There's meant to be a consumer revolution going on, as technology means people have more power and choice in the market for goods and services - than ever before.
In the ways we shop for music, film, hotels, airline tickets and so on, there’s been enormous change - but some areas such a financial services have proved more resistant to this future.
It’s inevitably coming, as a whole sector of start-up business labelled as “Fintech" sprout up, such as peer-to-peer lenders, new collaborative investment platforms and now, Adviser Ratings.
These lean, ambitious young pups can be disruptive of the existing models in financial services, such as banks with huge overheads and staff and services and entrenched ways of operating.
In financial advice there are problems: around confidence, independence, transparency, cost and most of all - the consumer's ability to assess who is best and what’s not.
With hotels or meals, we have a fair idea what we think is "up-to-scratch" or a "stinker" but how would we rate say, a financial planner?
Is it on their cheerful personality? Or the rate-of-return on the customer’s assets?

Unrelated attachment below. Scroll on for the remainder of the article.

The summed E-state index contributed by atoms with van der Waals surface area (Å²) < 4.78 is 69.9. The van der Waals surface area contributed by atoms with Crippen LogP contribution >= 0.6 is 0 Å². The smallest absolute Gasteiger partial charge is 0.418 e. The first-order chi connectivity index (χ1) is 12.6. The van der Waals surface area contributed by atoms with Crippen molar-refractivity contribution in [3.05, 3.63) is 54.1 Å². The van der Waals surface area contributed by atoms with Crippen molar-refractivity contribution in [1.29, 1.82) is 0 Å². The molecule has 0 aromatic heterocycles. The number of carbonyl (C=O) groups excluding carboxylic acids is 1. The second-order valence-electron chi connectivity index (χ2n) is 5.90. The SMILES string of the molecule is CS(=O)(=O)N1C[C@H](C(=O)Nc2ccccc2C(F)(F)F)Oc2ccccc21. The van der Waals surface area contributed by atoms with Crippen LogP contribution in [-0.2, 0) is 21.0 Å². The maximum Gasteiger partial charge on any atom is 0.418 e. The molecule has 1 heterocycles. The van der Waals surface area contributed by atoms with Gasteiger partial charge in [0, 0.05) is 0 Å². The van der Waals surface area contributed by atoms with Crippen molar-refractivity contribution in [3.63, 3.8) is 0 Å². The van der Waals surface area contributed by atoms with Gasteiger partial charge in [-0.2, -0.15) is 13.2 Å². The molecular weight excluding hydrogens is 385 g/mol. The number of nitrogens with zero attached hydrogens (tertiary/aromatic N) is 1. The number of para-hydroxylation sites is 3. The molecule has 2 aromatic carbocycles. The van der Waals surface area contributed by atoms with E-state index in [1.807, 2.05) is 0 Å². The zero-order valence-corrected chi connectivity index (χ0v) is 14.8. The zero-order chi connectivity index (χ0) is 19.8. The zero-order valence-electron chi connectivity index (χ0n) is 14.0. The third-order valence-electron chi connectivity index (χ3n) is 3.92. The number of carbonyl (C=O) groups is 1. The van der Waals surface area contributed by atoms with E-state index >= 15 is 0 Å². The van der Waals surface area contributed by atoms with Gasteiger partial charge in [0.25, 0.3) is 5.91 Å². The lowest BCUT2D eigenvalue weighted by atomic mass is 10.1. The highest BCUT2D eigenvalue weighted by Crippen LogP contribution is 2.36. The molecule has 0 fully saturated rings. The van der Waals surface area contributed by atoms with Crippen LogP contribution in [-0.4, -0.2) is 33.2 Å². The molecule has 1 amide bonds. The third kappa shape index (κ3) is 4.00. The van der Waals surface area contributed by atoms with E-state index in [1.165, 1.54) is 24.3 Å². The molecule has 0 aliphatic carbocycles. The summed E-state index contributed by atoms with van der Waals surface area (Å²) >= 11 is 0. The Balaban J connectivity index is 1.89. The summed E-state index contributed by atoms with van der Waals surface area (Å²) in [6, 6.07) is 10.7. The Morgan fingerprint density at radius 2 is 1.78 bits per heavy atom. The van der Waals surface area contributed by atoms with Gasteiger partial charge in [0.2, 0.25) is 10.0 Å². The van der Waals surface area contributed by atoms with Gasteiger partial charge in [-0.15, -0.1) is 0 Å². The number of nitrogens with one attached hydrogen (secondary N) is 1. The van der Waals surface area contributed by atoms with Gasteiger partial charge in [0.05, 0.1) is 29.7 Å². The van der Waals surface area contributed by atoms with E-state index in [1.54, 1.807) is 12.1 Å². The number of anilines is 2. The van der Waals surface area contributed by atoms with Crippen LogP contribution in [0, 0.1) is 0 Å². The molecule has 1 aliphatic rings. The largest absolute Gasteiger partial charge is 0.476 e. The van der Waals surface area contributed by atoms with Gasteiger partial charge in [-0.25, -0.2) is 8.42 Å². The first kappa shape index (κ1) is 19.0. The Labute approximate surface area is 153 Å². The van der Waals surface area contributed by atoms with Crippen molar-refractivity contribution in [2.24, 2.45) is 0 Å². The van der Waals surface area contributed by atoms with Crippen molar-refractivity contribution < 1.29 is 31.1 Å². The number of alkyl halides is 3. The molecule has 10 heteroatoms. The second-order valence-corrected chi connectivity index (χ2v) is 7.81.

Not surprisingly, research by the regulator, the Australian Securities and Investments Commission (ASIC) shows that financial advice they expertly rated as "severely lacking," was considered "good" by consumers.
It’s just one of the barriers we have, in finding a trustworthy and competent financial planner. We just don’t know what’s best for us.
Many who do find a planner rely on family and friends but they probably only know one adviser and it means to hard to compare with others.
But if we consumers could pool our information, and rate and review and share our experiences with planners, suddenly the individual is armed with much more information to make decisions.
This is simple idea behind Adviser Ratings. The industry know about how they themselves, rate advisers and their qualifications, but the consumer does not usually have access to this information.
Now, if enough people and planners start to contribute their comments, data and profiles it should start to become easier to find the planner you need.
Armed with more and better information, and the solidarity of others, consumers can demand planners who provide the kind of services they want - and charge for it in ways they prefer.
For example, I might just want some specific advice about an inheritance and want to pay an agreed upon, fee-for-service, in dealing with it, as opposed to an asset-based fee, or other types of fees.
In this way, if enough consumers engage, they can reward those advisers who are prepared to be transparent, to truly put the customer interests first, and who have the requisite expertise and experience.
It’s a small start and there will be other players, but given the parlous state of the financial advice industry and it’s need to become more professional - we believe this revolution has a chance.